PARENTS of disabled adults using care centres in Evesham and Pershore say a delay to the decision on where the services will take place is a good thing.
The group, who have been challenging proposals by Worcestershire County Council to move day care centres in Evesham and Pershore, were expecting to find out where their children would be located on Wednesday, February 12.
But the decision on the Future Lives consultation, which looks at buildings only and was due to be made by councillor Sheila Blagg, cabinet member for adult social care, was postponed until March 6 to allow further considerations to be taken into account.
Tony Horner, of Lower Moor, near Pershore, whose son Michael, aged 44, attends the Evesham centre, said: "Part of me says I am quite pleased because I want them to get the decision right. I don't want them to jump in without them making the correct decision.
"Once they have made the decision they can't take it back. They can put the decision back as much as they want."
Judy Hall, whose son Matthew, aged 41, uses the care centre in Pershore, said she hoped the delay would give her the chance to get a response to unanswered questions.
"I think it is good because one of the things that's concern me is the consultation has been very vague. That there is no information. But maybe now they will get together the facts and figures.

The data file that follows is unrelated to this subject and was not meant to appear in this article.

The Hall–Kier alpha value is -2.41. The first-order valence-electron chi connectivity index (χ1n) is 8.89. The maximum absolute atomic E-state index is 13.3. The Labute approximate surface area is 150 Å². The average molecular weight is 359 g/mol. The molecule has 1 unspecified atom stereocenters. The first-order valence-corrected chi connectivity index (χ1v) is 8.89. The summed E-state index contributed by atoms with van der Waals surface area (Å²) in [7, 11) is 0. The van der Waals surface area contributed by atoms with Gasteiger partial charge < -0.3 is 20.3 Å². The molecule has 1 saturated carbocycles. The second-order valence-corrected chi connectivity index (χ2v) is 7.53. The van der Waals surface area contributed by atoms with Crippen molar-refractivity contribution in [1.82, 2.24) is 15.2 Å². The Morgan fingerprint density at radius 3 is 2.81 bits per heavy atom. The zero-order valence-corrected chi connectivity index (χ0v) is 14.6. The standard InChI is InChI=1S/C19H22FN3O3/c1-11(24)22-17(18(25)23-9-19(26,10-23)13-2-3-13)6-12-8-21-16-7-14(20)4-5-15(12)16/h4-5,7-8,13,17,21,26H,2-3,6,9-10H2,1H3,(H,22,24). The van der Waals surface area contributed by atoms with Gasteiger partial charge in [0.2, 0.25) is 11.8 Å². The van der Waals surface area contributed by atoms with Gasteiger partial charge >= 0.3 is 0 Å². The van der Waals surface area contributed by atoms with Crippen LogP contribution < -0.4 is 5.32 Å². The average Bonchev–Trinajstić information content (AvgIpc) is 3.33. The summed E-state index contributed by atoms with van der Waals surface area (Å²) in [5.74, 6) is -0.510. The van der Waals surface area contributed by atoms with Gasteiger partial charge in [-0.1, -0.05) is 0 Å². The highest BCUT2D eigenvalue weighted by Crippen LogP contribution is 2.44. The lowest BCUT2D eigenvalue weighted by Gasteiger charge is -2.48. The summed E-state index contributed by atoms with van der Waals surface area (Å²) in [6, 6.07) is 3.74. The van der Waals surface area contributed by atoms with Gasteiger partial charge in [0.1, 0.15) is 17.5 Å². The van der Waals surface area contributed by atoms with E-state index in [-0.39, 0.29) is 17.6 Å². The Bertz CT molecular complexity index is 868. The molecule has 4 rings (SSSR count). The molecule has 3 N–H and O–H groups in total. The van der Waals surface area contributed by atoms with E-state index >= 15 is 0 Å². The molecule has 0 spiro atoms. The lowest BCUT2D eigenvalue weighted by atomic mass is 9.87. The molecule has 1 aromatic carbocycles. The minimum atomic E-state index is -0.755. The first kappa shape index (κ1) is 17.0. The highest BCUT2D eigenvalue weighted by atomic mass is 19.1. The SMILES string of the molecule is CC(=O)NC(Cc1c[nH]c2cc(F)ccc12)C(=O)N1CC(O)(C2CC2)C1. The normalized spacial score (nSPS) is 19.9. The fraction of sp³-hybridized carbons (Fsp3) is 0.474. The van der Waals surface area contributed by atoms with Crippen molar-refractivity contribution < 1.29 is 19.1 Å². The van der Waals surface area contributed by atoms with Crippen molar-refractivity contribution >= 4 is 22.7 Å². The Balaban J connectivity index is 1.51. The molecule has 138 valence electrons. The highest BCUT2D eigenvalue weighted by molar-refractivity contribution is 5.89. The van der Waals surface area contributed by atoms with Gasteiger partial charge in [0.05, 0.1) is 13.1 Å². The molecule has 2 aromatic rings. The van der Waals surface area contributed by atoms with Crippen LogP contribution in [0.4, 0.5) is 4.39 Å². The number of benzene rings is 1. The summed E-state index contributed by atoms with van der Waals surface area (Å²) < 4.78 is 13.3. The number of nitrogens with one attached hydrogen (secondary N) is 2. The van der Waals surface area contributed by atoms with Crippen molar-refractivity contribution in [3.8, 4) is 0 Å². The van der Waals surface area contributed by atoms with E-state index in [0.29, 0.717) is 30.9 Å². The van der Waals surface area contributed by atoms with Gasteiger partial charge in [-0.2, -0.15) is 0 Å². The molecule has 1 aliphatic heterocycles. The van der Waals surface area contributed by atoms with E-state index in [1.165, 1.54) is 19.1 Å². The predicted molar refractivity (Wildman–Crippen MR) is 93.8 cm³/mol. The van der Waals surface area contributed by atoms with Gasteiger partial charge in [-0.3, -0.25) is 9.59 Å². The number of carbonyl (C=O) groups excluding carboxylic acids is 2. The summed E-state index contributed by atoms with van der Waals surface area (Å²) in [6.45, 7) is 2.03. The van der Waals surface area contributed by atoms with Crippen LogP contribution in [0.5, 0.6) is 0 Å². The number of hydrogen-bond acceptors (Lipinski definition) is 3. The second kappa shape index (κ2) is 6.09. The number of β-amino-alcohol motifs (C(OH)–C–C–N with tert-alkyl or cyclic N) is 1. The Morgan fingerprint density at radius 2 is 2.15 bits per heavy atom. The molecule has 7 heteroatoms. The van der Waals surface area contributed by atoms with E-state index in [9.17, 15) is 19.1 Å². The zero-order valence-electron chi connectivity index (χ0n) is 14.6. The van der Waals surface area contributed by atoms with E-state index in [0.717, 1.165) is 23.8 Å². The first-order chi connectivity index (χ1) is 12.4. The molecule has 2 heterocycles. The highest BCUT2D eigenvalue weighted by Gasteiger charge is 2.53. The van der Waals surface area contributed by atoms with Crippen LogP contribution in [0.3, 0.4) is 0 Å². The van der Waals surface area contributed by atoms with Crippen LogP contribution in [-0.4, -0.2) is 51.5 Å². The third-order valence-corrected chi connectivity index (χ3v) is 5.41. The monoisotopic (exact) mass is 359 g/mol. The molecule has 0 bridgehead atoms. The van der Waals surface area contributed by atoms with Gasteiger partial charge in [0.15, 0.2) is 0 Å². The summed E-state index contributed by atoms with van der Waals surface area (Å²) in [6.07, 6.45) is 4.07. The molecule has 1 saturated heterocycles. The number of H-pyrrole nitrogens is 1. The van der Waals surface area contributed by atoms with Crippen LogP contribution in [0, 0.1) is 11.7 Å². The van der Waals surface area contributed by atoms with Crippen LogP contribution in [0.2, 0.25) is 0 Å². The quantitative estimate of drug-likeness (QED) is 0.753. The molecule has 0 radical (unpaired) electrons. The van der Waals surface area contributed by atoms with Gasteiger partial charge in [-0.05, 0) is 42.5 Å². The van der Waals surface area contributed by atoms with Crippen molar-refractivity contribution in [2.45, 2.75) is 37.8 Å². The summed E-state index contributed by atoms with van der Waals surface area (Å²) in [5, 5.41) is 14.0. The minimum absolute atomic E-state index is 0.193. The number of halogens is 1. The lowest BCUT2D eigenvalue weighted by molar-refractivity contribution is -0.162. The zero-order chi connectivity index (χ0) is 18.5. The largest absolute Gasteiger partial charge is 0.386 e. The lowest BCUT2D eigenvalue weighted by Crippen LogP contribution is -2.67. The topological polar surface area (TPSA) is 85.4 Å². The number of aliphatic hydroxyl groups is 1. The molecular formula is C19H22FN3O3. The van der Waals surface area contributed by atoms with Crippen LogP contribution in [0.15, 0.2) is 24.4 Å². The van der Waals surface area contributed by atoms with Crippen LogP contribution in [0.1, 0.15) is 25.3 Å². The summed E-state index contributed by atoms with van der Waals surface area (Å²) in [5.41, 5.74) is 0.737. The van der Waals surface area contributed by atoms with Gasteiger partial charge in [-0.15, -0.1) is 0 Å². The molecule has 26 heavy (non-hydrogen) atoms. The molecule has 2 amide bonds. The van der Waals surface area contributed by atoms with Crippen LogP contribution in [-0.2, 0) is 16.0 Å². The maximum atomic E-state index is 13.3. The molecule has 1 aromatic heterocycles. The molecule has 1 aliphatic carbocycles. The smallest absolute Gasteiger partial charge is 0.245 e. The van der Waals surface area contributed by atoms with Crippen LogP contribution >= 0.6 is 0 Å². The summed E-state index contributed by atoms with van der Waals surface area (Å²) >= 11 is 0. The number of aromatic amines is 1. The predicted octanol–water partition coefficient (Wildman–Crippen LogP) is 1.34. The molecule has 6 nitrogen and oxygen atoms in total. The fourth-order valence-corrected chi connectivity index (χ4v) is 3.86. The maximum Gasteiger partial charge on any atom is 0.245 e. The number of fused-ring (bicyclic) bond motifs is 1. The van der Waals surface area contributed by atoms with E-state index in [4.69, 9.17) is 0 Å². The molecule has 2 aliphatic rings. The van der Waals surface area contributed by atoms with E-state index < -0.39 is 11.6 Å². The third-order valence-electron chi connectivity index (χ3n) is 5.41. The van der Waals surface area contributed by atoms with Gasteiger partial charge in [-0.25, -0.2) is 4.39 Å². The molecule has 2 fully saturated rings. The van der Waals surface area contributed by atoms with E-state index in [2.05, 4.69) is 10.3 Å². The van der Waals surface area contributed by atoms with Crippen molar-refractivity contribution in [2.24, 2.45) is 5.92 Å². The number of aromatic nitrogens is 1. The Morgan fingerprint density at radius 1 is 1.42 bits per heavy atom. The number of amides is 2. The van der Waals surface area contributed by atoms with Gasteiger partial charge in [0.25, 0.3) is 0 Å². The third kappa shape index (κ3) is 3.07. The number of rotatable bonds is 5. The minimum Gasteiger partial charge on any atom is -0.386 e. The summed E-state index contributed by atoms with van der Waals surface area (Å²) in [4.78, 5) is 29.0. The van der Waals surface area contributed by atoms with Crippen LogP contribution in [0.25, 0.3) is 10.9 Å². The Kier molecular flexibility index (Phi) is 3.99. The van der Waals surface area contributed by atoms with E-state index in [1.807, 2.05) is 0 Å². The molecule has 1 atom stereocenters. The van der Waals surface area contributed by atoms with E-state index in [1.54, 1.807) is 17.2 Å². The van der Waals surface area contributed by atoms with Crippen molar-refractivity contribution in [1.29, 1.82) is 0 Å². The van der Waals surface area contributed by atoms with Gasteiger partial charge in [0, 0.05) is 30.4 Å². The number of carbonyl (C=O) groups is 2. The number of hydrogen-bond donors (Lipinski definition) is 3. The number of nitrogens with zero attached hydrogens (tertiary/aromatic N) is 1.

"We have asked questions and they have not really been answered. With our children, who are severely disabled you cannot have a consultation just about buildings.
"You need to know what is going in the homes as well."
As part of the Future Lives consultation a proposal was put forward that would see the care centre in Evesham, currently located in Davies Road, moved to a building currently used as a garage by the library in Oat Street.
In Pershore the centre would transfer from Station Road to Three Springs Road, and some of the more severely disabled adults in the Vale would also be cared for there.
Cllr Blagg said: "We have listened to all of the many responses received during the consultation and one of the major concerns raised was the fast pace of change so we are asking cabinet to agree to extend this period.
"When we went to consultation, we didn't know that we would be collecting a surplus of £2million worth of council tax payments from district councils and we are asking cabinet if this money can be used to ease the transition for these prevention, early help and other support services.
"We would use this extended period to hold further discussions with partners and providers about what funding they might be able to contribute and how we can get the most out of the investment in the longer term.
"We also felt it was important for cabinet to make the final decision in public."